hoodwink.d enhanced


Fictohedron: Writing Team Novels with the Help of a Spam Filter #

by why in inspect

You feed a pile of books through a spam filter. Half are books you favor. The other half you pointedly dislike. What words and themes would rise? Obviously crossbows. But perhaps toast?

See, this is what is happening with Fictohedron. I feed ten fictional blogs into the filter. (Francis Hwang’s Ten-Sided project, for which I write as well.) And twenty real blogs. Some of the blogs are mainstream stuff (Gawker, Dooce) but most are just plain LiveJournals. Then, we watch the terms peculiar to Ten-Sided float to the top. I take weekly samples, to be sure new terms rise and timely popular terms get weeded out.

Hooking Up the Filter

I am using bogofilter. And a very short Camping. I fill up two directories ham and spam with blog entries disguised as mail. Then…

 bogofilter -s -B spam/* -d bogo
 bogofilter -n -B ham/* -d bogo
 bogoutil -d bogo/wordlist.db | awk '{print $1}' |
   bogoutil -p bogo/wordlist.db > scores

The scores file now contains a list of all the words found and their rating. Low ratings are good, they indicate hamliness. In fact, the stats you see next to each word on Fictohedron is the number of total mentions and, in parens, the filter’s rating.

Terms are only stored in the database if they occur more than once and have a rating less than 25. There’s enough data to show trends and overall ratings. But I don’t want to make it too busy yet, maybe in two more months when Ten-Sided ends.

And This Assists Readers or Writers?

Without the tool, it’s tough for casual readers to sense the common themes between blog entries. You really have to spend time reading each blog, getting to know each character, figuring out how they relate to each other. But the whole point of team writing is to watch the interplay. Wait, which characters ended up in Vegas this week? Who’s seen Aliss and who’s looking for her?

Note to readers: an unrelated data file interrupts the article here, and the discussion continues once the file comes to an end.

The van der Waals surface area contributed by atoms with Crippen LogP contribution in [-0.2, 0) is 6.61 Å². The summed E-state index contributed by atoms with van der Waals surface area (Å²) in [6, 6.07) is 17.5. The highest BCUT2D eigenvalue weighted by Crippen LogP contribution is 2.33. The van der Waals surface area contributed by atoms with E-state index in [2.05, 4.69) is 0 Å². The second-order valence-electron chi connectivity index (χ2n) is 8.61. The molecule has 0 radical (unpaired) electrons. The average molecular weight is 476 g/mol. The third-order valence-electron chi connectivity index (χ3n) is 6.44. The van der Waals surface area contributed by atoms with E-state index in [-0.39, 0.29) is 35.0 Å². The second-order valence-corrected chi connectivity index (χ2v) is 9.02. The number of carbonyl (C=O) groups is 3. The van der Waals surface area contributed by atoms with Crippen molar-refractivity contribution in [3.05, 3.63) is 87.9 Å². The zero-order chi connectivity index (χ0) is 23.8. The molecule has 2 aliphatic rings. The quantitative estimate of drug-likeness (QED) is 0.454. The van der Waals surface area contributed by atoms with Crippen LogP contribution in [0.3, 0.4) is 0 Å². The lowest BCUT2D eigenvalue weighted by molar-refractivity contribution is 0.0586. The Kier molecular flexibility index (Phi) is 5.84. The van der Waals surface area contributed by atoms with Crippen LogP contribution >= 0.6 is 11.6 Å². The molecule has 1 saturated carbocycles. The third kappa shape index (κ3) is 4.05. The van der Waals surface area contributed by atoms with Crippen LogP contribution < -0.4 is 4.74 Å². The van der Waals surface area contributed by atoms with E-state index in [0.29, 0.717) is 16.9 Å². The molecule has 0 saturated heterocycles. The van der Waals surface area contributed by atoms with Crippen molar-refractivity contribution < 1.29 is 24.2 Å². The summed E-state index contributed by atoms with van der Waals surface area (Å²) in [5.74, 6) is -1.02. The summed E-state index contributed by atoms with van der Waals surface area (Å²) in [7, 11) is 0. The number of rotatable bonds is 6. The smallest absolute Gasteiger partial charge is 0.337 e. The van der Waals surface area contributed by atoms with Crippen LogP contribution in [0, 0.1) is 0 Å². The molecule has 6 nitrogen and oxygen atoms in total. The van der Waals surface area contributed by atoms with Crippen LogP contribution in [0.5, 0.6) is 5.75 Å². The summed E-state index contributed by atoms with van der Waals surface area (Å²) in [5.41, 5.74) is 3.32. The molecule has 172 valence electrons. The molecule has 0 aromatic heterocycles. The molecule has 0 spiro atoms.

Oh, hey, the word seaside was mentioned twice this week. Look, Toni’s staying at The Golden Chain, a seaside residence. And A.P.’s off to a week-long conference on the seaside. An obvious link. But other connections are more subtle: toast, nurse, pocket. What are people putting in/taking out of their pockets this week?

But I think the tool is even more beneficial to the writers. How do you leave clues for the others without using marquee tags?

  • If a word is dominating and you can fit it into your story, do it. But twist it, contrarywise.
  • Mid-week, grab a new word at the bottom of the list and really push it up. Surges like that avoid remaining topically flatlined.
  • Drop a word twice within a week and it’ll likely show up. Use these sparingly or you’ll wash out the natural instincts of the filter.

The best part is that not all terms will get picked up. The spam classifier may find the terms too droll given the state of the corpus. Which means you either push it harder or wind the plot elsewhere.

Collaborating with Bots, etc.